# R - Analysis of Covariance

**Analysis of Covariance**also called as

**ANCOVA**.

## Example

Consider the R built in data set mtcars. In it we observer that the field "am" represents the type of transmission (auto or manual). It is a categorical variable with values 0 and 1. The miles per gallon value(mpg) of a car can also depend on it besides the value of horse power("hp").We study the effect of the value of "am" on the regression between "mpg" and "hp". It is done by using the

**aov()**function followed by the

**anova()**function to compare the multiple regressions.

## Input Data

Create a data frame containing the fields "mpg", "hp" and "am" from the data set mtcars. Here we take "mpg" as the response variable, "hp" as the predictor variable and "am" as the categorical variable.input <- mtcars[,c("am","mpg","hp")] print(head(input))When we execute the above code, it produces the following result −

am mpg hp Mazda RX4 1 21.0 110 Mazda RX4 Wag 1 21.0 110 Datsun 710 1 22.8 93 Hornet 4 Drive 0 21.4 110 Hornet Sportabout 0 18.7 175 Valiant 0 18.1 105

## ANCOVA Analysis

We create a regression model taking "hp" as the predictor variable and "mpg" as the response variable taking into account the interaction between "am" and "hp".### Model with interaction between categorical variable and predictor variable

# Get the dataset. input <- mtcars # Create the regression model. result <- aov(mpg~hp*am,data = input) print(summary(result))When we execute the above code, it produces the following result −

Df Sum Sq Mean Sq F value Pr(>F) hp 1 678.4 678.4 77.391 1.50e-09 *** am 1 202.2 202.2 23.072 4.75e-05 *** hp:am 1 0.0 0.0 0.001 0.981 Residuals 28 245.4 8.8 --- Signif. codes: 0 ‘***’ 0.001 ‘**’ 0.01 ‘*’ 0.05 ‘.’ 0.1 ‘ ’ 1This result shows that both horse power and transmission type has significant effect on miles per gallon as the p value in both cases is less than 0.05. But the interaction between these two variables is not significant as the p-value is more than 0.05.

### Model without interaction between categorical variable and predictor variable

# Get the dataset. input <- mtcars # Create the regression model. result <- aov(mpg~hp+am,data = input) print(summary(result))When we execute the above code, it produces the following result −

Df Sum Sq Mean Sq F value Pr(>F) hp 1 678.4 678.4 80.15 7.63e-10 *** am 1 202.2 202.2 23.89 3.46e-05 *** Residuals 29 245.4 8.5 --- Signif. codes: 0 ‘***’ 0.001 ‘**’ 0.01 ‘*’ 0.05 ‘.’ 0.1 ‘ ’ 1This result shows that both horse power and transmission type has significant effect on miles per gallon as the p value in both cases is less than 0.05.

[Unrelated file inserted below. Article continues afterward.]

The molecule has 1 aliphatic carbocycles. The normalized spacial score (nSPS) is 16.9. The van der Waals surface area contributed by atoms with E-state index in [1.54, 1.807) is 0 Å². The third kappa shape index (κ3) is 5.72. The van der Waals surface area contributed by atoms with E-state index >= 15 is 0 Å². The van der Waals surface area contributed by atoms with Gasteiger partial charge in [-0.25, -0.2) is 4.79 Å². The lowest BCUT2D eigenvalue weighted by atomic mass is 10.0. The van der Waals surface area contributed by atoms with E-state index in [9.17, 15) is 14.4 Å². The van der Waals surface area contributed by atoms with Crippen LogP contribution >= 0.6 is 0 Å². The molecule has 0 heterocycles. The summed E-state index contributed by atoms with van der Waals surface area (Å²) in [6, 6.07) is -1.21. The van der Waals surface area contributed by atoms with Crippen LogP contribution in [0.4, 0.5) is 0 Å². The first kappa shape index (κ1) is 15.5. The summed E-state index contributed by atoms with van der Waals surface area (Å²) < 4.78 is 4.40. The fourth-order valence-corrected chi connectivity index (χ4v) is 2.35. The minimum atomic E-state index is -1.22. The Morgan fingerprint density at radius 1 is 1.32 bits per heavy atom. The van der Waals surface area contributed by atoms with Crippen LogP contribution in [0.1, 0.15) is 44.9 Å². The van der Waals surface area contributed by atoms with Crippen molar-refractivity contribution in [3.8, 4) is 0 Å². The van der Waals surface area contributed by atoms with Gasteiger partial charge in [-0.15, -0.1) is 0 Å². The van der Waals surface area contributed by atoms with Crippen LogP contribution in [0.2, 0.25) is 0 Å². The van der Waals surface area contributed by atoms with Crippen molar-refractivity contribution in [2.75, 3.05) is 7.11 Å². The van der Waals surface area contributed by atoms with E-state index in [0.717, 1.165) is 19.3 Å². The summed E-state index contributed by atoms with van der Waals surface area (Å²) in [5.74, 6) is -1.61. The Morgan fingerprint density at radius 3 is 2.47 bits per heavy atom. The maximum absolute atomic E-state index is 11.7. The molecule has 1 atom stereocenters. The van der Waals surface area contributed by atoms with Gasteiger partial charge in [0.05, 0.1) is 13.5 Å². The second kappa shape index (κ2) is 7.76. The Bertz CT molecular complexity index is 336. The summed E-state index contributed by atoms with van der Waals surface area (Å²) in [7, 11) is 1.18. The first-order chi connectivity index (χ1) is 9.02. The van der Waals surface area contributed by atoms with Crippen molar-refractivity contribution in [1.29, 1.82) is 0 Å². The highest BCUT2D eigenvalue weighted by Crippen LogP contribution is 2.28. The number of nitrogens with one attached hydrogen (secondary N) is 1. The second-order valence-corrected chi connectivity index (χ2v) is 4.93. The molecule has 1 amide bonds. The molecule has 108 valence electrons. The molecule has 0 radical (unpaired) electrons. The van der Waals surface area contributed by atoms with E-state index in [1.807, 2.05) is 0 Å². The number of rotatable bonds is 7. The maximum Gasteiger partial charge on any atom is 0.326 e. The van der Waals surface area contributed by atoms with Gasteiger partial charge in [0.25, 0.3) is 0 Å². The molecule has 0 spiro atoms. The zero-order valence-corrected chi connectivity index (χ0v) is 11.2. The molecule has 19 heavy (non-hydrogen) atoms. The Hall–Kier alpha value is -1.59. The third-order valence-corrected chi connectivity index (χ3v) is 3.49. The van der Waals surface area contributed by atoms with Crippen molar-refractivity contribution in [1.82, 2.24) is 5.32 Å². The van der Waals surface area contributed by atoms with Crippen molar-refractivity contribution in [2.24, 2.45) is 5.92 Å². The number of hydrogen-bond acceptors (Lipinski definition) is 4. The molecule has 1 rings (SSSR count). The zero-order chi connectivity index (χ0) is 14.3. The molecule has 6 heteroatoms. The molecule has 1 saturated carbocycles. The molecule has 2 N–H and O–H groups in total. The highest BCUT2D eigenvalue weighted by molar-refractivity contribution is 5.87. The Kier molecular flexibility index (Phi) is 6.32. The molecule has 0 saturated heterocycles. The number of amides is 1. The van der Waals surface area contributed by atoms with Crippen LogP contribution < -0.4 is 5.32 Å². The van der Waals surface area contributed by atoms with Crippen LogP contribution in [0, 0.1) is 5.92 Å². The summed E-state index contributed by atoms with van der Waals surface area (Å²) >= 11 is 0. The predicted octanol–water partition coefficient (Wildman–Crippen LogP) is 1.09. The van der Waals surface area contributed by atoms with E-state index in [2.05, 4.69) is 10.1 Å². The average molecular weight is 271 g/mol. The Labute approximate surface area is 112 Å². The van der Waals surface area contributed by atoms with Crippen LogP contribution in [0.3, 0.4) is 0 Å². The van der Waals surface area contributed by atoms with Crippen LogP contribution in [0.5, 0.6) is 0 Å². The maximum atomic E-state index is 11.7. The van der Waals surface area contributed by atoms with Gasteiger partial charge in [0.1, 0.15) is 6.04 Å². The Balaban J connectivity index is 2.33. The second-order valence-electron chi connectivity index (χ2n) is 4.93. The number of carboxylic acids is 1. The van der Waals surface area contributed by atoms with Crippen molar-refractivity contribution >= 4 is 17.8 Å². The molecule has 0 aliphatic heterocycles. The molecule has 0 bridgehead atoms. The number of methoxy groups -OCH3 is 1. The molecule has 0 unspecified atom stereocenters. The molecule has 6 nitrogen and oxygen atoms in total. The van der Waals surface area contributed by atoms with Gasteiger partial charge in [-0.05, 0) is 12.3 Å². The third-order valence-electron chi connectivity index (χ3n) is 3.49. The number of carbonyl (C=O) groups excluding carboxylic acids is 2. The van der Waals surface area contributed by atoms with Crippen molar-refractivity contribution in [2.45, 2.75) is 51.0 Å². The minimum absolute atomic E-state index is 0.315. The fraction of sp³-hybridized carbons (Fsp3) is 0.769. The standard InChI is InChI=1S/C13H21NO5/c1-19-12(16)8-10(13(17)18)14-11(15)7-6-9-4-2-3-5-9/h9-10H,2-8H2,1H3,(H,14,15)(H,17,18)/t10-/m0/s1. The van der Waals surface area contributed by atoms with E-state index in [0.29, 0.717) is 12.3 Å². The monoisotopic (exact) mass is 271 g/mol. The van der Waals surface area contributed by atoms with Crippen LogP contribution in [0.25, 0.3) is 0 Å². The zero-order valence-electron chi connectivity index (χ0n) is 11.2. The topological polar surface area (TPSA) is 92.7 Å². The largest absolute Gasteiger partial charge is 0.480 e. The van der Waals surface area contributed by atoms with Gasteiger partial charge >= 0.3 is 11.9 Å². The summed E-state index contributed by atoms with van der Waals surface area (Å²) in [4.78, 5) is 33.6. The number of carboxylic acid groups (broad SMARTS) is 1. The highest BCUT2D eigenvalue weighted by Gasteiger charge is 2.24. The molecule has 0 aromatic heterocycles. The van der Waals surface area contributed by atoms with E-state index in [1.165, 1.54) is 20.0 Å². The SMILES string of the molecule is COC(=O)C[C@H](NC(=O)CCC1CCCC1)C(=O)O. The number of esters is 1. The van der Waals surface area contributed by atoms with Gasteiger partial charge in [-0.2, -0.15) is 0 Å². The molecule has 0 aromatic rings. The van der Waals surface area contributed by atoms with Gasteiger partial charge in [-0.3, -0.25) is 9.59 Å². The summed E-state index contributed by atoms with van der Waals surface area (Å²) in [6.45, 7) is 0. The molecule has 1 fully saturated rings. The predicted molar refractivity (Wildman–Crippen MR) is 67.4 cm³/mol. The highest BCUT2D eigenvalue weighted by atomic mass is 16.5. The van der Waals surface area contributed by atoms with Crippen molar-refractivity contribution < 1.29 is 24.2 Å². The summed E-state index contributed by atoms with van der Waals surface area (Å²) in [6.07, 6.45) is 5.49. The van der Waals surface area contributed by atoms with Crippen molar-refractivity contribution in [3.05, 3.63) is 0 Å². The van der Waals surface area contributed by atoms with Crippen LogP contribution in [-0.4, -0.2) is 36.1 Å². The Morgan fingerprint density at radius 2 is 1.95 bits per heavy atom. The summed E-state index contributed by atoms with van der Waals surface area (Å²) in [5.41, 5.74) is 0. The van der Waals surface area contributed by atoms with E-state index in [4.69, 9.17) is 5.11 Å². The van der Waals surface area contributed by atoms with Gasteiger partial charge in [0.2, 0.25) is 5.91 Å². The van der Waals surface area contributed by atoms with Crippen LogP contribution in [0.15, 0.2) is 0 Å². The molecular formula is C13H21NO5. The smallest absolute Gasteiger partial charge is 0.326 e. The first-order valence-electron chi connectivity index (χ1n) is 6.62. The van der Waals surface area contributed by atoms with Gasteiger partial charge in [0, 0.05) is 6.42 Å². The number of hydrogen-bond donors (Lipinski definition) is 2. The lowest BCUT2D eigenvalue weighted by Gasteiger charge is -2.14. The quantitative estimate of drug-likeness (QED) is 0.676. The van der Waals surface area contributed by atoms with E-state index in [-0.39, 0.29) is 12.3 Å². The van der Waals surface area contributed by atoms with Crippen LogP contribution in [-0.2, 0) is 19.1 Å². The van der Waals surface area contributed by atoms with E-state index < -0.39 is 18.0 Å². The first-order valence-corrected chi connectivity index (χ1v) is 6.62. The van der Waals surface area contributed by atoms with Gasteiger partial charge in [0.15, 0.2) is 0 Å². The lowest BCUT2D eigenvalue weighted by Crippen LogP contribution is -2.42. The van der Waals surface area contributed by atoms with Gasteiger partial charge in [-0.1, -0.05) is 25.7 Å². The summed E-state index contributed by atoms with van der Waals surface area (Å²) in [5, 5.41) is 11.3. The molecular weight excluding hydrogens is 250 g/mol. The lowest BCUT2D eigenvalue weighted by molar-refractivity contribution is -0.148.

## Comparing Two Models

Now we can compare the two models to conclude if the interaction of the variables is truly in-significant. For this we use the**anova()**function.

# Get the dataset. input <- mtcars # Create the regression models. result1 <- aov(mpg~hp*am,data = input) result2 <- aov(mpg~hp+am,data = input) # Compare the two models. print(anova(result1,result2))When we execute the above code, it produces the following result −

Model 1: mpg ~ hp * am Model 2: mpg ~ hp + am Res.Df RSS Df Sum of Sq F Pr(>F) 1 28 245.43 2 29 245.44 -1 -0.0052515 6e-04 0.9806As the p-value is greater than 0.05 we conclude that the interaction between horse power and transmission type is not significant. So the mileage per gallon will depend in a similar manner on the horse power of the car in both auto and manual transmission mode.

*Table of contents:*1. R - Overview

2. R - Environment Setup

3. R - Basic Syntax

4. R - Data Types

5. R - Variables

6. R - Operators

7. R - Decision Making

8. R - Loops

9. R - Functions

10. R - Strings

11. R - Vectors

12. R - Matrices

13. R - Arrays

14. R - Factors

15. R - Data Frames

16. R - Packages

17. R - Data Reshaping

18. R - CSV Files

19. R - Excel Files

20. R - Binary Files

21. R - XML Files

22. R - JSON Files

23. R - Web Data

24. R - Database

25. R - Pie Charts

26. R - Bar Charts

27. R - Boxplots

28. R - Histograms

29. R - Line Graphs

30. R - Scatterplots

31. R - Mean, Median and Mode

32. R - Linear Regression

33. R - Multiple Regression

34. R - Logistic Regression

35. R - Normal Distribution

36. R - Binomial Distribution

37. R - Poisson Regression

38. R - Analysis of Covariance

39. R - Time Series Analysis

40. R - Nonlinear Least Square

41. R - Decision Tree

42. R - Random Forest

43. R - Survival Analysis

44. R - Chi Square Tests

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